Figure 2. Three impeller designs tested in this research. (a) Commercial impeller design A; (b) Commercial impeller design B; (c) New design proposed in previous work  design C.
Figure 2. Three impeller designs tested in this research. (a) Commercial impeller design A; (b) Commercial impeller design B; (c) New design proposed in previous work  design C.
Figure 3. Meshes used in this work. (a) Impeller design A; (b) design B; (c) design C.
Figure 3. Meshes used in this work. (a) Impeller design A; (b) design B; (c) design C.
Figure 4. Measured (left) and computed (right) velocity fields at 400 rpm and 10 L/min for impeller A (a,d), for impeller B (b,e) and for impeller C (c,f).
Figure 4. Measured (left) and computed (right) velocity fields at 400 rpm and 10 L/min for impeller A (a,d), for impeller B (b,e) and for impeller C (c,f).
Figure 5. Comparison between measured and computed gas holdup fields. Gas holdup in the r-z plane of the ladle for the three impellers tested at 400 rpm and 10 L/min. Experimental: (a) Impeller A; (b) impeller B; (c) impeller C. Computed: (d) Impeller A; (e) impeller B; (f) impeller C.
Figure 5. Comparison between measured and computed gas holdup fields. Gas holdup in the r-z plane of the ladle for the three impellers tested at 400 rpm and 10 L/min. Experimental: (a) Impeller A; (b) impeller B; (c) impeller C. Computed: (d) Impeller A; (e) impeller B; (f) impeller C.
Figure 6. Deoxidation kinetics in a water model using the three impellers at 400 rpm and 10 L/min.
Figure 6. Deoxidation kinetics in a water model using the three impellers at 400 rpm and 10 L/min.
Figure 7. Predicted angular velocity component fields in a θ-r plane at the height of the impeller for the three impellers tested at 400 rpm and 10 L/min. (a) impeller A; (b) impeller B; (c) impeller C.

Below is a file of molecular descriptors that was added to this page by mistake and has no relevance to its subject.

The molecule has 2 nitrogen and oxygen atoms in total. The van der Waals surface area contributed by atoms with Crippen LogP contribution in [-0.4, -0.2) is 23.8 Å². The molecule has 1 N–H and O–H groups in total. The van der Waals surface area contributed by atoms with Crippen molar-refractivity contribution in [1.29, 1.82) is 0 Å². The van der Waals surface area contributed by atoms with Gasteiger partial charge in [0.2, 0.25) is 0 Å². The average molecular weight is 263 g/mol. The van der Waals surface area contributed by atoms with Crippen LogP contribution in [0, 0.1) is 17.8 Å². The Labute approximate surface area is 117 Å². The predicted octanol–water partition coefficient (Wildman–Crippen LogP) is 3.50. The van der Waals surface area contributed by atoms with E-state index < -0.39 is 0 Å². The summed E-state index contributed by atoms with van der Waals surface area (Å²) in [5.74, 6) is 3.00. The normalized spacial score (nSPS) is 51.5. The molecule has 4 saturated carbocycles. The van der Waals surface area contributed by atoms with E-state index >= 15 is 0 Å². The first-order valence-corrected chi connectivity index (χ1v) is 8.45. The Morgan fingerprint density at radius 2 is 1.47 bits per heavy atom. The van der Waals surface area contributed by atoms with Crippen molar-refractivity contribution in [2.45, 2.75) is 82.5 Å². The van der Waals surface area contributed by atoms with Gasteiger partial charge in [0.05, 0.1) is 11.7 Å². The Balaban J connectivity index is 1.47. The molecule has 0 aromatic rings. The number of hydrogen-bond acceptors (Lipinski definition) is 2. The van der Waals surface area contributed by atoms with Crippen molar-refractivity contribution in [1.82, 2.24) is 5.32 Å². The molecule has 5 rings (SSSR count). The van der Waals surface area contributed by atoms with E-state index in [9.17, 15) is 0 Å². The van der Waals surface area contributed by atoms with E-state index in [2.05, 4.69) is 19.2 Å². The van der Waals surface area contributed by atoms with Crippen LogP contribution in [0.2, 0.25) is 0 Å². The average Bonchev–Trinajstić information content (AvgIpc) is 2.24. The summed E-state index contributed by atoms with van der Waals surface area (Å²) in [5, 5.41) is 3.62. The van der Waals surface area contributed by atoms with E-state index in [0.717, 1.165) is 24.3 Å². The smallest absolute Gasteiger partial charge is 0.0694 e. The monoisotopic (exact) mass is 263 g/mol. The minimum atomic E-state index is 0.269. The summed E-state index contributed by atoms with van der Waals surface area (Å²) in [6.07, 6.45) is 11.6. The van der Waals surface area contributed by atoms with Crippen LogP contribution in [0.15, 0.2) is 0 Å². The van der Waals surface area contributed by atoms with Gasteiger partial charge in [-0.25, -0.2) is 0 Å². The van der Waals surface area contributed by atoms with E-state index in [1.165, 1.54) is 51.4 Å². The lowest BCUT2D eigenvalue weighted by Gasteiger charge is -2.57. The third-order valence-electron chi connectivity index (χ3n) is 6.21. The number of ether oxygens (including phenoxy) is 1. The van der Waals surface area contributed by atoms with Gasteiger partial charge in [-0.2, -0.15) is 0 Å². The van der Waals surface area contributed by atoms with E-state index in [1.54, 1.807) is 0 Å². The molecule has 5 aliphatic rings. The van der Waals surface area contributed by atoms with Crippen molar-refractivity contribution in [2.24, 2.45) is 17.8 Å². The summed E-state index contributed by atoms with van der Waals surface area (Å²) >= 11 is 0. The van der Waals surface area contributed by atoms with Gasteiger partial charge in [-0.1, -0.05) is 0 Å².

Figure 7. Predicted angular velocity component fields in a θ-r plane at the height of the impeller for the three impellers tested at 400 rpm and 10 L/min. (a) impeller A; (b) impeller B; (c) impeller C.
Figure 8. Pressure fields in the r-z plane of the ladle for the three impellers tested at 400 rpm and 10 L/min. (a) Impeller A; (b) impeller B; (c) impeller C.
Figure 8. Pressure fields in the r-z plane of the ladle for the three impellers tested at 400 rpm and 10 L/min. (a) Impeller A; (b) impeller B; (c) impeller C.
Figure 9. Water eddy viscosity fields in the r-z plane of the ladle for the three impellers tested at 400 rpm and 10 L/min. (a) Impeller A; (b) impeller B; (c) impeller C.
Figure 9. Water eddy viscosity fields in the r-z plane of the ladle for the three impellers tested at 400 rpm and 10 L/min. (a) Impeller A; (b) impeller B; (c) impeller C.
Table 1. Characteristics of the system.
Table 1. Characteristics of the system.
CharacteristicDescription
FluidsIncompressible and Newtonian, water and air
Flow regimeTurbulent (Re = 1,160,000)
Rotating speed ($N →$)400 rpm
Gas flow rate ($Q$)10 L/min
Ladle diameter ($D$)0.5 m
Impeller diameter ($d$)0.166 m
Height of liquid ($H$)0.5 m
Distance from bottom to impeller line ($h$)0.166 m
Impeller designCommercial designs A and B and a new design C (Figure 2)
Table 2. Characteristics of the different meshes for the three impellers tested in this work.
Table 2. Characteristics of the different meshes for the three impellers tested in this work.
GeometryElementsTotal
HexahedricTetrahedric
Impeller design A29,27034,03063,300
Impeller design B29,27031,61060,880
Impeller design C31,52021,00052,520

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MDPI and ACS Style

Abreu-López, D.; Amaro-Villeda, A.; Acosta-González, F.A.; González-Rivera, C.; Ramírez-Argáez, M.A. Effect of the Impeller Design on Degasification Kinetics Using the Impeller Injector Technique Assisted by Mathematical Modeling. Metals 2017, 7, 132. https://doi.org/10.3390/met7040132

AMA Style

Abreu-López D, Amaro-Villeda A, Acosta-González FA, González-Rivera C, Ramírez-Argáez MA. Effect of the Impeller Design on Degasification Kinetics Using the Impeller Injector Technique Assisted by Mathematical Modeling. Metals. 2017; 7(4):132. https://doi.org/10.3390/met7040132

Chicago/Turabian Style

Abreu-López, Diego, Adrián Amaro-Villeda, Francisco A. Acosta-González, Carlos González-Rivera, and Marco A. Ramírez-Argáez. 2017. "Effect of the Impeller Design on Degasification Kinetics Using the Impeller Injector Technique Assisted by Mathematical Modeling" Metals 7, no. 4: 132. https://doi.org/10.3390/met7040132